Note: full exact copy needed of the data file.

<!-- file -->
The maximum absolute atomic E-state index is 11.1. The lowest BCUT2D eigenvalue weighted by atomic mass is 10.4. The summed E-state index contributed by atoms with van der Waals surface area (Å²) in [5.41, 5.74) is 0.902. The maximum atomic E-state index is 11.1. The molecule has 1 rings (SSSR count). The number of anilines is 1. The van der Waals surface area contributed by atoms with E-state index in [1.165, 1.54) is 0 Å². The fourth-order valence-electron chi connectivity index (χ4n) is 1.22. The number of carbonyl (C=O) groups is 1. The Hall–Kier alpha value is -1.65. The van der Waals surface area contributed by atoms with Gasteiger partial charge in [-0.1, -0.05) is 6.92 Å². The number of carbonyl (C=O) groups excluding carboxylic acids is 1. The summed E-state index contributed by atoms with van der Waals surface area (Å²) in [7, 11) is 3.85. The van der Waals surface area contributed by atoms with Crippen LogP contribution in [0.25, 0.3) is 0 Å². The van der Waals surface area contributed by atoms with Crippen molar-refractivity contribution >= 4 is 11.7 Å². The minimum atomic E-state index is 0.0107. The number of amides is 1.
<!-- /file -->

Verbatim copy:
The maximum absolute atomic E-state index is 11.1. The lowest BCUT2D eigenvalue weighted by atomic mass is 10.4. The summed E-state index contributed by atoms with van der Waals surface area (Å²) in [5.41, 5.74) is 0.902. The maximum atomic E-state index is 11.1. The molecule has 1 rings (SSSR count). The number of anilines is 1. The van der Waals surface area contributed by atoms with E-state index in [1.165, 1.54) is 0 Å². The fourth-order valence-electron chi connectivity index (χ4n) is 1.22. The number of carbonyl (C=O) groups is 1. The Hall–Kier alpha value is -1.65. The van der Waals surface area contributed by atoms with Gasteiger partial charge in [-0.1, -0.05) is 6.92 Å². The number of carbonyl (C=O) groups excluding carboxylic acids is 1. The summed E-state index contributed by atoms with van der Waals surface area (Å²) in [7, 11) is 3.85. The van der Waals surface area contributed by atoms with Crippen LogP contribution in [0.25, 0.3) is 0 Å². The van der Waals surface area contributed by atoms with Crippen molar-refractivity contribution >= 4 is 11.7 Å². The minimum atomic E-state index is 0.0107. The number of amides is 1.